Indiana Doctor Who Disclosed 10-Year-Old’s Abortion Did Not Violate HIPAA: University

The doctor who performed an abortion on a 10-year-old girl’s fetus and talked about the procedure with the press did not violate privacy laws, her employer said on July 15.

“As part of IU Health’s commitment to patient privacy and compliance with privacy laws, IU Health routinely initiates reviews, including the matters in the news concerning Dr. Caitlin Bernard,” the employer, the Indiana University School of Medicine, told news outlets in a statement.

“IU Health conducted an investigation with the full cooperation of Dr. Bernard and other IU Health team members. IU Health’s investigation found Dr. Bernard in compliance with privacy laws,” it added.

Spokespersons for the university and a lawyer representing Bernard have not responded to requests for comment.

Bernard told the Indianapolis Star in a story dated July 1 that she had a 10-year-old patient who traveled from Ohio for an abortion.

The Health Insurance Portability and Accountability Act (HIPAA), a federal law, prohibits violating a patient’s privacy. HIPAA protects most health information that can be used to individually identify a patient, such as name, address, and birth date.

Indiana law mandates reporting any abortions for girls under the age of 16 and the pregnancies of any girls under the age of 15.

Possible Violations

Indiana Attorney General Todd Rokita, a Republican, said this week that he was investigating whether Bernard had complied with state law and HIPAA.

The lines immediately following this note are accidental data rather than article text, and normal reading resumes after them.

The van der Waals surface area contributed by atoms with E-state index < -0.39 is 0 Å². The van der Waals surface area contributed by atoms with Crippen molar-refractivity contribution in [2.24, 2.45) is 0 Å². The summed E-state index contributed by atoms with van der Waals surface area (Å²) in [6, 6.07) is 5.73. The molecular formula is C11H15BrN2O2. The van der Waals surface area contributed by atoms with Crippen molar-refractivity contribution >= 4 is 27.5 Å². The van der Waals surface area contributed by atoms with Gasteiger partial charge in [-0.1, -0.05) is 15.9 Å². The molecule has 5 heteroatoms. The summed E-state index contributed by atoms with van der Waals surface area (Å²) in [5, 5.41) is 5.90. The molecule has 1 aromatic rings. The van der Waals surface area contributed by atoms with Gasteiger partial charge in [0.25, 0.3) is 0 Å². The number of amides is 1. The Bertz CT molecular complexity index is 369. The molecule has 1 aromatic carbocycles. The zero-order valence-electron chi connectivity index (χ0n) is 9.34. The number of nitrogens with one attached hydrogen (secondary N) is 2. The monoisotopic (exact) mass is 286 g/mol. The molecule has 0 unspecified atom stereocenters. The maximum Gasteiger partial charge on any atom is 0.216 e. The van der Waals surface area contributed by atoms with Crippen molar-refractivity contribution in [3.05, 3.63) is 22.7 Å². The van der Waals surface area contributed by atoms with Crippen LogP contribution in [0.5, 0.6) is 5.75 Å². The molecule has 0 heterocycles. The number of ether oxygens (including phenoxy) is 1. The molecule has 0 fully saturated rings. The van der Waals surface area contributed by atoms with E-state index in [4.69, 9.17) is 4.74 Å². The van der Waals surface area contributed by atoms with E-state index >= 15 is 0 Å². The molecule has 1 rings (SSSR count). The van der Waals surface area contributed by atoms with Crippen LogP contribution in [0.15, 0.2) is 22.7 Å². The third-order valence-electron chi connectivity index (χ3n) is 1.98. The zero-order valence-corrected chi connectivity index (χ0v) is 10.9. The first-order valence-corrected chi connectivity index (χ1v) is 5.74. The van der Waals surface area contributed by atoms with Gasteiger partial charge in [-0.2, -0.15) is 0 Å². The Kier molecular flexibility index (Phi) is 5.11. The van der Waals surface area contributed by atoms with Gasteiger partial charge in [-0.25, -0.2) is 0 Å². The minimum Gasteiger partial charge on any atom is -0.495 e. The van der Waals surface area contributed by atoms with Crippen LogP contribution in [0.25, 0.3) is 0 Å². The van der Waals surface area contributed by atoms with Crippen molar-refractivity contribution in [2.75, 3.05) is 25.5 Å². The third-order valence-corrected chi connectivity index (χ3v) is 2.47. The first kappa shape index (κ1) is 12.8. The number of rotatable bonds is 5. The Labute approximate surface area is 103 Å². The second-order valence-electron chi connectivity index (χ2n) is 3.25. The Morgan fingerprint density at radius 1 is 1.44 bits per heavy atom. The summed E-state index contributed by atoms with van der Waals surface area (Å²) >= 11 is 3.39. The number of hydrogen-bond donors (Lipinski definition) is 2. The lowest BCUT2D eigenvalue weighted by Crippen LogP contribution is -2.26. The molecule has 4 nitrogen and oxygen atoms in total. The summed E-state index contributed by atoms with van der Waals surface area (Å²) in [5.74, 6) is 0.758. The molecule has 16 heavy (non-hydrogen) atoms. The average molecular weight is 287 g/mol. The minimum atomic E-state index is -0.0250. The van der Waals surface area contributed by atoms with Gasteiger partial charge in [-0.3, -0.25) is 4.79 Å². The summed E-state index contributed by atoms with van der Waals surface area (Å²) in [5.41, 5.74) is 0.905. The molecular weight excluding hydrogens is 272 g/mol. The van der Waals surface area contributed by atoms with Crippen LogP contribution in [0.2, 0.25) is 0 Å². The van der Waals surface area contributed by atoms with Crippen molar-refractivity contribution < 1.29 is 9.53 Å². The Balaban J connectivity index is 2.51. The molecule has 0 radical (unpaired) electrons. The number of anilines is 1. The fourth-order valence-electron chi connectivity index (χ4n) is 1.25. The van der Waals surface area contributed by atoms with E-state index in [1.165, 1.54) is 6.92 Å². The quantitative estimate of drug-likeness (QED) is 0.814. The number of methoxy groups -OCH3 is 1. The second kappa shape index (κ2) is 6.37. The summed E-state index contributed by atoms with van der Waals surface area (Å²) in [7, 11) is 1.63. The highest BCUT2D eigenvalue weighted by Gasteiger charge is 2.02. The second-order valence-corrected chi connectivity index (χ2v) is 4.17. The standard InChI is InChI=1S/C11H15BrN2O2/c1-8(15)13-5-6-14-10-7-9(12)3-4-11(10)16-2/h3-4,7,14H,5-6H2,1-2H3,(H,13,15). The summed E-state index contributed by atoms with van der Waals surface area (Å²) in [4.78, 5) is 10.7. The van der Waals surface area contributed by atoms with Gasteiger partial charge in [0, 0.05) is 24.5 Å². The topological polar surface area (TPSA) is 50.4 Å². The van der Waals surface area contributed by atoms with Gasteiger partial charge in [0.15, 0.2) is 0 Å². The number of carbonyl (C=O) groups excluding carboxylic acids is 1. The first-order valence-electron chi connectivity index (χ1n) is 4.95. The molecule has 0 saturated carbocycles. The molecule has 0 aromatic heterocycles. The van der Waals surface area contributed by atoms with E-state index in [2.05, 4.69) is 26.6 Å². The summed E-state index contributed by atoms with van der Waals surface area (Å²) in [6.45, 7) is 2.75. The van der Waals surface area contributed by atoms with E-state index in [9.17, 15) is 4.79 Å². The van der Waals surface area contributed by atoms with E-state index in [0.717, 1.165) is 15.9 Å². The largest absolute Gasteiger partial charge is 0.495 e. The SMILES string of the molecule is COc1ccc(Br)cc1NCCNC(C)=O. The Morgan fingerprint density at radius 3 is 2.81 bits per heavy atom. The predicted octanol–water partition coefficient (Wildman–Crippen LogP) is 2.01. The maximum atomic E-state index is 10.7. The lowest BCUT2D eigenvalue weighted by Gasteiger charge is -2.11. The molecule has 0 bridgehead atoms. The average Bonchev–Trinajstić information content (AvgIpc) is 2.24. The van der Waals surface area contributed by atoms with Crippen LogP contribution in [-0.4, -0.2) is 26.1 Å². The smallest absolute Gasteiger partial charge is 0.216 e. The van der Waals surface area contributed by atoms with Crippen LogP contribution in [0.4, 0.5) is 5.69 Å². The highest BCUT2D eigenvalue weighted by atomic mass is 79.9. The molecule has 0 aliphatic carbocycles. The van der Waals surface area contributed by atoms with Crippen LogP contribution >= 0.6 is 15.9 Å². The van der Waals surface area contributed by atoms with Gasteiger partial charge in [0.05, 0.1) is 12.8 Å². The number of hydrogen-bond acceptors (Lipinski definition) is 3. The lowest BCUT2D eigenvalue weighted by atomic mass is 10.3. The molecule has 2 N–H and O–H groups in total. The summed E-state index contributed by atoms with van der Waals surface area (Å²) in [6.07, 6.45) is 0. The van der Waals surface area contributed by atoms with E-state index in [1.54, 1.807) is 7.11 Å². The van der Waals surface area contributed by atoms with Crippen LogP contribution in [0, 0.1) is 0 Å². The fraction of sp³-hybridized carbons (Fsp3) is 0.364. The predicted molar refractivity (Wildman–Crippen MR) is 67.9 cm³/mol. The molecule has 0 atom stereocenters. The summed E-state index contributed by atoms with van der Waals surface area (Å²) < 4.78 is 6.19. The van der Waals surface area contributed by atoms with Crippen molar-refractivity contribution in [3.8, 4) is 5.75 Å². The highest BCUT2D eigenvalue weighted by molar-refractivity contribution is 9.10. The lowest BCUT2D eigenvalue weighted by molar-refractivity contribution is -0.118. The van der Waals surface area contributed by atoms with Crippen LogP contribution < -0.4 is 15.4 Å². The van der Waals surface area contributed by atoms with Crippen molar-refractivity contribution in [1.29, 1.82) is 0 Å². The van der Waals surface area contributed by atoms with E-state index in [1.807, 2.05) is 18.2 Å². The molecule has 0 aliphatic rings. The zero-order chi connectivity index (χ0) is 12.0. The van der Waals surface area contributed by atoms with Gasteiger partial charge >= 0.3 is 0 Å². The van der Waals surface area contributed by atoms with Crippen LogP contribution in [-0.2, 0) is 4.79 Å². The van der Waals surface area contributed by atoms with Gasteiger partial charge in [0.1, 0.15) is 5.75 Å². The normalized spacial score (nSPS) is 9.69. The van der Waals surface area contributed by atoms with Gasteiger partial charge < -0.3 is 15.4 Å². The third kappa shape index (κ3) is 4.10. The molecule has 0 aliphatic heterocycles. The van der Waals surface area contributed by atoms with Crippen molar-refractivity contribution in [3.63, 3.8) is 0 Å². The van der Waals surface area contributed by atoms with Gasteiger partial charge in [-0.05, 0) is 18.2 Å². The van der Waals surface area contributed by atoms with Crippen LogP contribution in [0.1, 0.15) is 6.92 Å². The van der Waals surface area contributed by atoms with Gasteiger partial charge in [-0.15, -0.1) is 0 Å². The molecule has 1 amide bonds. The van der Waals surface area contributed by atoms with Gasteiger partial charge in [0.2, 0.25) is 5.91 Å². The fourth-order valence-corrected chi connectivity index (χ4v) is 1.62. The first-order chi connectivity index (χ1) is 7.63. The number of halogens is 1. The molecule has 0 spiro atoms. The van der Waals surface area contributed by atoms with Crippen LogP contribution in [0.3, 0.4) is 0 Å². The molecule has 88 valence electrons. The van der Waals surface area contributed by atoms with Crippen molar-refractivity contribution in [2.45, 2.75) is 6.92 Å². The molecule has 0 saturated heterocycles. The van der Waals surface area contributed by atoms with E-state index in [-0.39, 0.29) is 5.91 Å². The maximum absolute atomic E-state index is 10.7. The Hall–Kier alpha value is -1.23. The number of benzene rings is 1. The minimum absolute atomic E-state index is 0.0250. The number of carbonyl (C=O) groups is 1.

Rokita said he had been stymied in his efforts to obtain documents on the situation, and asked for the assistance of Indiana Gov. Eric Holcomb, another Republican.

Shortly after, the Indiana Department of Health released forms to The Epoch Times showing Bernard reported the abortion to the department on July 2, which complied with state law.

While Bernard reported the abortion as required, she listed the age of the father as 17. About two weeks later, police in Ohio arrested a 27-year-old man who authorities say is in the country illegally.

The Indiana Department of Child Services declined to say whether Bernard filed the required forms with it, citing confidentiality laws.

Still Investigating

After the report was made public, Rokita said the probe is continuing.

“As we stated, we are gathering evidence from multiple sources and agencies related to these allegations. Our legal review of it remains open,” he told The Epoch Times in an email.

Kathleen DeLaney, a lawyer representing Bernard, told news outlets that the doctor “took every appropriate and proper action in accordance with the law and both her medical and ethical training as a physician.”

She sent a cease-and-desist letter to Rokita on Friday, alleging that his statements have been false and defamatory.

Attempts to reach Bernard have been unsuccessful.

Bernard wrote on Twitter that “Doctors must be able to give people the medical care they need, when and where they need it.”

“It has been a difficult week, but my colleagues and I will continue to provide healthcare ethically, lovingly, and bravely each and every day,” she said later, adding that she hopes “to be able to share my story soon.”

From The Epoch Times